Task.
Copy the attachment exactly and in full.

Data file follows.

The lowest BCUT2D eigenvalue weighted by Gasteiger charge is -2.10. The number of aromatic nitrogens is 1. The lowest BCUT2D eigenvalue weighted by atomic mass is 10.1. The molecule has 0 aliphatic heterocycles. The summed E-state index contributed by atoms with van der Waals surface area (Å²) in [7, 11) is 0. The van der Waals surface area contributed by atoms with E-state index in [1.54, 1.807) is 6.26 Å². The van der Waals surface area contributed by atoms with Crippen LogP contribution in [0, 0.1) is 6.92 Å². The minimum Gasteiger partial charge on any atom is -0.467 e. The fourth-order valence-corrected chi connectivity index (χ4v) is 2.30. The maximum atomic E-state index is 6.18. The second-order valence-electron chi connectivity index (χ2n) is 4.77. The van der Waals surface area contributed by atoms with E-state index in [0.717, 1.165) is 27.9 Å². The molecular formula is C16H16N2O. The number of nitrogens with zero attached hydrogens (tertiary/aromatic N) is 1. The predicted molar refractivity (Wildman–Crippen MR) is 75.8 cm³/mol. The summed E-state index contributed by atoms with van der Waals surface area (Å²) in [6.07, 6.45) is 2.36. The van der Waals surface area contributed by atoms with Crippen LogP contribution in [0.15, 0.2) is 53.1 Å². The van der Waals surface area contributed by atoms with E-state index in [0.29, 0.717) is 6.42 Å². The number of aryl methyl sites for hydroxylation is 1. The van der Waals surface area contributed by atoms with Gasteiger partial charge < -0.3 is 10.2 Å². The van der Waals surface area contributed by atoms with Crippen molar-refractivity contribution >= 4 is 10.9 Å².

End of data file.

The lowest BCUT2D eigenvalue weighted by Gasteiger charge is -2.10. The number of aromatic nitrogens is 1. The lowest BCUT2D eigenvalue weighted by atomic mass is 10.1. The molecule has 0 aliphatic heterocycles. The summed E-state index contributed by atoms with van der Waals surface area (Å²) in [7, 11) is 0. The van der Waals surface area contributed by atoms with E-state index in [1.54, 1.807) is 6.26 Å². The van der Waals surface area contributed by atoms with Crippen LogP contribution in [0, 0.1) is 6.92 Å². The minimum Gasteiger partial charge on any atom is -0.467 e. The fourth-order valence-corrected chi connectivity index (χ4v) is 2.30. The maximum atomic E-state index is 6.18. The second-order valence-electron chi connectivity index (χ2n) is 4.77. The van der Waals surface area contributed by atoms with E-state index in [0.717, 1.165) is 27.9 Å². The molecular formula is C16H16N2O. The number of nitrogens with zero attached hydrogens (tertiary/aromatic N) is 1. The predicted molar refractivity (Wildman–Crippen MR) is 75.8 cm³/mol. The summed E-state index contributed by atoms with van der Waals surface area (Å²) in [6.07, 6.45) is 2.36. The van der Waals surface area contributed by atoms with Crippen LogP contribution in [0.15, 0.2) is 53.1 Å². The van der Waals surface area contributed by atoms with E-state index in [0.29, 0.717) is 6.42 Å². The number of aryl methyl sites for hydroxylation is 1. The van der Waals surface area contributed by atoms with Gasteiger partial charge < -0.3 is 10.2 Å². The van der Waals surface area contributed by atoms with Crippen molar-refractivity contribution >= 4 is 10.9 Å².